CHICAGO (B)--The cotton crop in Texas' Rio Grande Valley is in great shape with the harvest set to start three weeks earlier than normal, according to a Texas cotton specialist.
Traditionally the bridge spanning the gap between old- and new-crop marketing years, this season's southern Texas crop promises to keep pressure on New York October cotton futures.
"October is a bastard month," said Rogers Varner Jr., of Varner Bros., with the contract swinging on both old- and new-crop balance sheet concerns.
Prospects of an early harvest and big yields could signal weakness in Oct, analysts said.
Down near the United States-Mexico border, farmers have ideal growing conditions for cotton.
John Norman, an extension agent for the Rio Grande Valley, said the cotton crop was looking exceptionally good.
"It's one of the better crops we've seen in a while," Norman said. "The dryland crop yields should be very good for us, averaging 600 pounds per acre. So, if dryland is 600 pounds, the bulk of irrigated cotton should do even better."
Norman said the average yield for the
area was around 500 pounds per acre.
The crop was looking so good, Norman said, that he was worried something might happen between now and harvest.
"It's not in the gin yet, and anything is possible," he said, citing past years when pests, high winds or late rains wreaked havoc before the cotton wa s safely out of the field.
Norman estimated the region's acreage this year at 200,000, compared with 250,000 acres the previous year. He said low cotton prices had raised sorghum acreage at the expense of cotton.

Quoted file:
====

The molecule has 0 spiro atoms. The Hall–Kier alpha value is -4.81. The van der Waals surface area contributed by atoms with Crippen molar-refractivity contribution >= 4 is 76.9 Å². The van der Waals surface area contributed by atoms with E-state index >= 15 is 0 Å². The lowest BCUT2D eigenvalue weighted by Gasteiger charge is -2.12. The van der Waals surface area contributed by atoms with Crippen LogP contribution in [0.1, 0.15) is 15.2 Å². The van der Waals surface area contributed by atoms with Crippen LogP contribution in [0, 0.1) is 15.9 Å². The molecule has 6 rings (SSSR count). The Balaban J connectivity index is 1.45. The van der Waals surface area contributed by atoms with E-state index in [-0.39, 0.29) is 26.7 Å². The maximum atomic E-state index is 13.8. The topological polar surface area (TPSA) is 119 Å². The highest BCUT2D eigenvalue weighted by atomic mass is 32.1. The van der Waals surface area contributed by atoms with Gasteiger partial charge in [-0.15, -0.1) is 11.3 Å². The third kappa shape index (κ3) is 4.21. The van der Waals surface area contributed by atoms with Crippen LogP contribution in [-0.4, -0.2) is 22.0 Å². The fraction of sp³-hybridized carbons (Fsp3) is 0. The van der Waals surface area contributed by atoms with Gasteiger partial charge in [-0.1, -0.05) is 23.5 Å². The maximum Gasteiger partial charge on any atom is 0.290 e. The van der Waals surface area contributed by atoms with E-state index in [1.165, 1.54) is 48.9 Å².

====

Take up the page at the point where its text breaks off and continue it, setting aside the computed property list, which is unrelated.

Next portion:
Spring began with unusually warm weather, Norma said, launching the crop's stellar season.
"We started out with extremely warm weather in March," Norman said.
Heat units for March were 70% above a five-year average, 15% higher in April and up 22% in May.
"The crop germinated well," Norman said. "We got a full stand in four to five days instead of the usual 10. Then in early May, we got perfectly timed rainfall, and it's been raining until last week."
Defoliation in early planted fields is starting, with harvest expected to begin in a week to 10 days, three weeks ahead of normal.
Pests have been a big challenge this year, forcing farmers to spend more on insecticides.
"This year has been the 'reincarnation of the boll weevil,'" Norman said. "They're back with a vengeance, and a lot of money has been spent. This has been the most expensive weevil control in the past 10 years. Mostly it's a matter of cost, though there's certainly been some yield loss."
Though the harvest is starting early, it should last through August, and later-planted the fields will need more rain to keep yield potentials high.